I don't think he ever said the solution to our economic problems was to balance the budget. His programs always called for deficits.

    I don't think he ever called for less government, though he did call for better managed, more responsible government.

    He promised to remove the troops from Iraq in 16 months. Instead he's ending combat in that time frame, and bringing home around 2/3rds of the troops. He didn't live up to his campaign promise, but he's certainly taking a giant step in that direction.

    He is against lobbyists, but stated from the start that he would make some exceptions. Daschle was a bad choice on his part, worse than many of us expected.
  4. mikey

    mikey Rookie

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    I am shocked that you put Obama and Kennedy in the same sentence.

    I am just as equally shocked that you disregarded the 8 years of unprecedented peace and prosperity under Bill Clinton.

    A grown man like you should stop harboring a teenage infatuation with Barrack Obama.

    .
  5. Stokes

    Stokes Rookie

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    This is great news, and I am glad to hear Obama is going to stand up to some of the most influential lobbies in the US like labor unions...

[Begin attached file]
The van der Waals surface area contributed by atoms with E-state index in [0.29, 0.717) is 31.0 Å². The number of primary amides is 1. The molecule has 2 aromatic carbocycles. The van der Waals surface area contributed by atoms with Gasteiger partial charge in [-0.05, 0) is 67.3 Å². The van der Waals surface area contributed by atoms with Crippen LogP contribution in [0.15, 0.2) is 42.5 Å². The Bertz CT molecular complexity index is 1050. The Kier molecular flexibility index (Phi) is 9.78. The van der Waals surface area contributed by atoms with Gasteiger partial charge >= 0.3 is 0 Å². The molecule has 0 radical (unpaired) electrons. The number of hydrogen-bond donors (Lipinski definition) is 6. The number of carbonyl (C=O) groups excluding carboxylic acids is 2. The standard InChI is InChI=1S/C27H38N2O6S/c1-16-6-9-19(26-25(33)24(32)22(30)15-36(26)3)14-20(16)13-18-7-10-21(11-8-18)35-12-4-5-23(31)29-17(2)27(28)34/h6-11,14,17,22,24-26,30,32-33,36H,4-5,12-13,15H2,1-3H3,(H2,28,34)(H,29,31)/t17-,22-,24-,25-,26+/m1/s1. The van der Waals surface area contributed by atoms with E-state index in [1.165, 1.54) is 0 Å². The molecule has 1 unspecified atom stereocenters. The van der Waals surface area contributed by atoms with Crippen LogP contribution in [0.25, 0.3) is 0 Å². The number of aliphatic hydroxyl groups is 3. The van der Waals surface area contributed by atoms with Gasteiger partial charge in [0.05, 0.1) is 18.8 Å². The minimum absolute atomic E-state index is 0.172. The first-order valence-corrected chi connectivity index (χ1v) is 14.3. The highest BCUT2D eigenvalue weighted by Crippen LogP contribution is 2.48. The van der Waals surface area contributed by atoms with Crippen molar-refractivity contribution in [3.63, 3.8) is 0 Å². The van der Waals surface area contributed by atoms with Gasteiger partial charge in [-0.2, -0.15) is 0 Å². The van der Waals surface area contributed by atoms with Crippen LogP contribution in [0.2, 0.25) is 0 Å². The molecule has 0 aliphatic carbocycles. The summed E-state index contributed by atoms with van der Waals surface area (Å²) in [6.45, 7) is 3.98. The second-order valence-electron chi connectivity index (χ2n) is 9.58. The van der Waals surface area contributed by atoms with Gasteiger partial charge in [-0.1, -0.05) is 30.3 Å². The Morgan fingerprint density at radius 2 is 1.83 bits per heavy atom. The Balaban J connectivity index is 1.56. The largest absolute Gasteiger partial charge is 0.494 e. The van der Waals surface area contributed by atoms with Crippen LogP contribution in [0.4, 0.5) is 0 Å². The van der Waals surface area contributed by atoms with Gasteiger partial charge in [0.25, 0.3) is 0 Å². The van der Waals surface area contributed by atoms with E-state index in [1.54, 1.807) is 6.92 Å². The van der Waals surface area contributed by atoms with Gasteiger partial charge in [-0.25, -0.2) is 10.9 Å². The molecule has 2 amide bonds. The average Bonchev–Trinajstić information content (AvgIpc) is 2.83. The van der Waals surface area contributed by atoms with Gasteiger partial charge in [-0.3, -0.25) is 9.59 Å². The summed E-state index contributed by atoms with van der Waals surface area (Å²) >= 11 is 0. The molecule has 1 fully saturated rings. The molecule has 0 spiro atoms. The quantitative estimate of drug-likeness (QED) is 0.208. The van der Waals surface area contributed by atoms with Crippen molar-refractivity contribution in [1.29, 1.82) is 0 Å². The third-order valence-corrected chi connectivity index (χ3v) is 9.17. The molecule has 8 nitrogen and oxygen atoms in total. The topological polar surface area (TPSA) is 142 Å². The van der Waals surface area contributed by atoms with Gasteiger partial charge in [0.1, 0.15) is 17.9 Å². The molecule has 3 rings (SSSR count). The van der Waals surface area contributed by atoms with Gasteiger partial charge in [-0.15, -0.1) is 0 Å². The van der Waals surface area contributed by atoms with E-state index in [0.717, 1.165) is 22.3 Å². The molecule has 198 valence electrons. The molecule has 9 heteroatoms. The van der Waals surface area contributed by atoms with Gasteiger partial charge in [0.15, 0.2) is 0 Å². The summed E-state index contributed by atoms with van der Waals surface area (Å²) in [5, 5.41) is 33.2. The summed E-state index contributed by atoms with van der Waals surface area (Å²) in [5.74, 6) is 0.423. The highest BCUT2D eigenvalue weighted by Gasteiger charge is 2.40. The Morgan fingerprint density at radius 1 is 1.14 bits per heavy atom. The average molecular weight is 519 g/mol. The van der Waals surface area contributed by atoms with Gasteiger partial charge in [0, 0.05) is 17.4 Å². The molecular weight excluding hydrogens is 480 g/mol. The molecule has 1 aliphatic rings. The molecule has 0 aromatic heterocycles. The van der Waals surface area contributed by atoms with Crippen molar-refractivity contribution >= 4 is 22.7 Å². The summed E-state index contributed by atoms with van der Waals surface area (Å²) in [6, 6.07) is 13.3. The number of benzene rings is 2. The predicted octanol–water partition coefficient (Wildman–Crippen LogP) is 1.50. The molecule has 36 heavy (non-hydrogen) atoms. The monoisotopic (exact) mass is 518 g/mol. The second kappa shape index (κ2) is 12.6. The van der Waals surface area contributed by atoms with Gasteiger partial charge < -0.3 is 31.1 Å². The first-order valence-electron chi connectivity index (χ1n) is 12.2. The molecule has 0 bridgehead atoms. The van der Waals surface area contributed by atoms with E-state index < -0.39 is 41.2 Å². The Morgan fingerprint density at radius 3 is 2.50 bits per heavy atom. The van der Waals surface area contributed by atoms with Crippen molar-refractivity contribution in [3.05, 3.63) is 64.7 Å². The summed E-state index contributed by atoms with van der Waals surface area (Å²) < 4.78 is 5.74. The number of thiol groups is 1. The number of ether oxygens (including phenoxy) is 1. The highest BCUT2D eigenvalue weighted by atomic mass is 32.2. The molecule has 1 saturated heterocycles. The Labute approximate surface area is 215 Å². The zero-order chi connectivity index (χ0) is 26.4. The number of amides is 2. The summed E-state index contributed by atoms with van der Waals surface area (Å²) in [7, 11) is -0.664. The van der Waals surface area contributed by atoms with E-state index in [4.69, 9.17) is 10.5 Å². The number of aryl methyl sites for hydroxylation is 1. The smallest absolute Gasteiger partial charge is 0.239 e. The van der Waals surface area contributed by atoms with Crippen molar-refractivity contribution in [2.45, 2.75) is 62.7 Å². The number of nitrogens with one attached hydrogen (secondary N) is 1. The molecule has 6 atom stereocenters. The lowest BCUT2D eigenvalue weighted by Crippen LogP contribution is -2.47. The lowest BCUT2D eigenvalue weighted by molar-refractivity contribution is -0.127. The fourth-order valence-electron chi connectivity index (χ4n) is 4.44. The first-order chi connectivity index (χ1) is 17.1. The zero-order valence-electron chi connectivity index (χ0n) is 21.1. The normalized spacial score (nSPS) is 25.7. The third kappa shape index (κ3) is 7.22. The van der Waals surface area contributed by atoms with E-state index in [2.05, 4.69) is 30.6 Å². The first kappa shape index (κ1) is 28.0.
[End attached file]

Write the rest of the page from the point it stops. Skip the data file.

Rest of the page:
He IS going to stand up to them too, right? Right? Anyone?

    Also Patters, calling Obama's political team brilliant after the number of missteps they've made in just over a month is laughable. The man is smart, his team has been I'd say barely competent at best.
  6. Patters

    Patters Moderator Staff Member PatsFans.com Supporter

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    Oh, Clinton was an excellent president, but he wasn't particularly honest and he did not have the conditions before him that allowed him to be particularly bold. Clinton filled a different role than Kennedy or Roosevelt or Obama, and I don't think any Democrat could have done better than him given the power of the right wing and the contentment with the status quo of the American people. I'm not infatuated with Obama (his handling of Iraq leaves much to be desired), but I'm very happy with him. I think realistically, he's about as politically good as the Democrats are going to get, and his general philosophy seems to be in keeping with Roosevelt and Kennedy liberalism.
  7. Patters

    Patters Moderator Staff Member PatsFans.com Supporter

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    Stokes, unions have been battered by the Republicans for around 25 years creating a terrible inequality between shareholders and employees. I expect Obama to mostly support unions and criticize corporations in order to restore a balance.